The Missouri Senate passed a $24 billion state budget early this morning, following several hours of debate and closed-door negotiations.
The Senate spending plan for FY2013 directly challenges the Missouri House's position on blind pensions. By a narrow margin, Senators restored $28 million in state funding cut by the House last month, while leaving in $18 million in federal Medicaid dollars. Senate Appropriations Chairman Kurt Schaefer (R, Columbia) says they now have more room to maneuver when negotiations with the House begin on the final version of the budget.
The Missouri House has passed all 13 bills that make up the state’s $24 billion budget for FY 2013.
The process took longer than expected, because of the large number of Democrats who took issue with cutting funding to blind pensions and for not spending enough on K-12 schools. Sara Lampe (D, Springfield) urged fellow lawmakers to look for other ways to balance the budget besides cutting services.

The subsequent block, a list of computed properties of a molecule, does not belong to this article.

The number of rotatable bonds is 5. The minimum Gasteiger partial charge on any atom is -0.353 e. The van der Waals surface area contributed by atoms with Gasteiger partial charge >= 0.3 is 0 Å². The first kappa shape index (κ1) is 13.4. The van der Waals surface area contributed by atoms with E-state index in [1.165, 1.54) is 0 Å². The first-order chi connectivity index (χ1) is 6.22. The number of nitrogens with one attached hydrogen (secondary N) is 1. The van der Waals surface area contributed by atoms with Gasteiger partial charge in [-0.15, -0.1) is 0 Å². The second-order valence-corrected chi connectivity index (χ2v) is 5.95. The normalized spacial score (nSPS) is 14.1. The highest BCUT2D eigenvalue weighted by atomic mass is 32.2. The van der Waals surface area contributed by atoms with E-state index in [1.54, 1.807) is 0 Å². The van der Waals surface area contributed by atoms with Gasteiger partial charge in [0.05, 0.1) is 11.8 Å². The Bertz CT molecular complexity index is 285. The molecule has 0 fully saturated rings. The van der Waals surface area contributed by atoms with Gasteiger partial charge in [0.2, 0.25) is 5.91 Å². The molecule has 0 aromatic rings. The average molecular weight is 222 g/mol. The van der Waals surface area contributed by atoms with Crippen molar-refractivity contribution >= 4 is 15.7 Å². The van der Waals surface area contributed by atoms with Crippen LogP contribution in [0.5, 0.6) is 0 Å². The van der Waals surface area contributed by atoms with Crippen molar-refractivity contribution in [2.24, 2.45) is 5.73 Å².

A tight budget has forced East St. Louis to lay off seven more employees, leaving the city's police officers without a support staff.
The Belleville News-Democrat reports that the latest layoffs include Police Chief Michael Floore's secretary, the department's director of community programs and a records room employee responsible for logging all of the city's tows.
The city also cut employees in the mayor's office, the city clerk's office and the city treasurer's office.
Governor Jay Nixon (D) has released an additional $5 million withheld from this year’s K-12 and Higher Education budgets.
The Nixon Administration says $3 million of the withheld funding will help keep school buses on the road, while just over $2 million will go toward universities and community colleges. Budget Director Linda Luebbering says the move was made because state lottery sales have been better than expected.
Missouri's revenues continue to be behind what is needed to balance the budget. January's figures show that net state revenues grew two percent over the same month last year.
The fiscal year began in July. For the first seven months of the 2012 fiscal year, Missouri's general revenues were up 1.3 percent. That is almost half the 2.7 percent growth rate that the governor's budget office says is needed to meet the budget.